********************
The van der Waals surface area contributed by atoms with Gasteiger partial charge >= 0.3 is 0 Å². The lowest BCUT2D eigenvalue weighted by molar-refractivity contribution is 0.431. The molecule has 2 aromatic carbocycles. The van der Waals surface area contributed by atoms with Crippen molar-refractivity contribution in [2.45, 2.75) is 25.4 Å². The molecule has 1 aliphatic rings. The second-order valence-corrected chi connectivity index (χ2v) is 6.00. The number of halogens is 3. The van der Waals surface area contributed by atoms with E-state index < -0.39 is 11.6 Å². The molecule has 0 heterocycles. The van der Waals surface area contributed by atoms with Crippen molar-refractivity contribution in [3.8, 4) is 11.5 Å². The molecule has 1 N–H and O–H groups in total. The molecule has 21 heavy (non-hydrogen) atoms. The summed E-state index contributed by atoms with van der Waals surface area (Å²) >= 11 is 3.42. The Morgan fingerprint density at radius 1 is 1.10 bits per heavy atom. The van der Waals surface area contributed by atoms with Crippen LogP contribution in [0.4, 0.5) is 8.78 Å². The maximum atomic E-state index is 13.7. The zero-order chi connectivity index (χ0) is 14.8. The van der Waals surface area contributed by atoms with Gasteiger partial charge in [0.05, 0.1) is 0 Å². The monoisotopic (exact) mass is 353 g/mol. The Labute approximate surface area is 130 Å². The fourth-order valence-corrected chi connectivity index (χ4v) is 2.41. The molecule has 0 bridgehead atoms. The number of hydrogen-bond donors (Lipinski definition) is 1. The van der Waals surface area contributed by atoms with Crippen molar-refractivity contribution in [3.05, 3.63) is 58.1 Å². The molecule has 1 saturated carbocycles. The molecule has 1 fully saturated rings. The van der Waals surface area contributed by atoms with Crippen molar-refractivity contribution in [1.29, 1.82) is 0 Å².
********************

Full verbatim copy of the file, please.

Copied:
The van der Waals surface area contributed by atoms with Gasteiger partial charge >= 0.3 is 0 Å². The lowest BCUT2D eigenvalue weighted by molar-refractivity contribution is 0.431. The molecule has 2 aromatic carbocycles. The van der Waals surface area contributed by atoms with Crippen molar-refractivity contribution in [2.45, 2.75) is 25.4 Å². The molecule has 1 aliphatic rings. The second-order valence-corrected chi connectivity index (χ2v) is 6.00. The number of halogens is 3. The van der Waals surface area contributed by atoms with E-state index < -0.39 is 11.6 Å². The molecule has 0 heterocycles. The van der Waals surface area contributed by atoms with Crippen molar-refractivity contribution in [3.8, 4) is 11.5 Å². The molecule has 1 N–H and O–H groups in total. The molecule has 21 heavy (non-hydrogen) atoms. The summed E-state index contributed by atoms with van der Waals surface area (Å²) >= 11 is 3.42. The Morgan fingerprint density at radius 1 is 1.10 bits per heavy atom. The van der Waals surface area contributed by atoms with Crippen LogP contribution in [0.4, 0.5) is 8.78 Å². The maximum atomic E-state index is 13.7. The zero-order chi connectivity index (χ0) is 14.8. The van der Waals surface area contributed by atoms with Gasteiger partial charge in [0.05, 0.1) is 0 Å². The monoisotopic (exact) mass is 353 g/mol. The Labute approximate surface area is 130 Å². The fourth-order valence-corrected chi connectivity index (χ4v) is 2.41. The molecule has 0 bridgehead atoms. The number of hydrogen-bond donors (Lipinski definition) is 1. The van der Waals surface area contributed by atoms with Crippen molar-refractivity contribution in [3.05, 3.63) is 58.1 Å². The molecule has 1 saturated carbocycles. The molecule has 1 fully saturated rings. The van der Waals surface area contributed by atoms with Crippen molar-refractivity contribution in [1.29, 1.82) is 0 Å².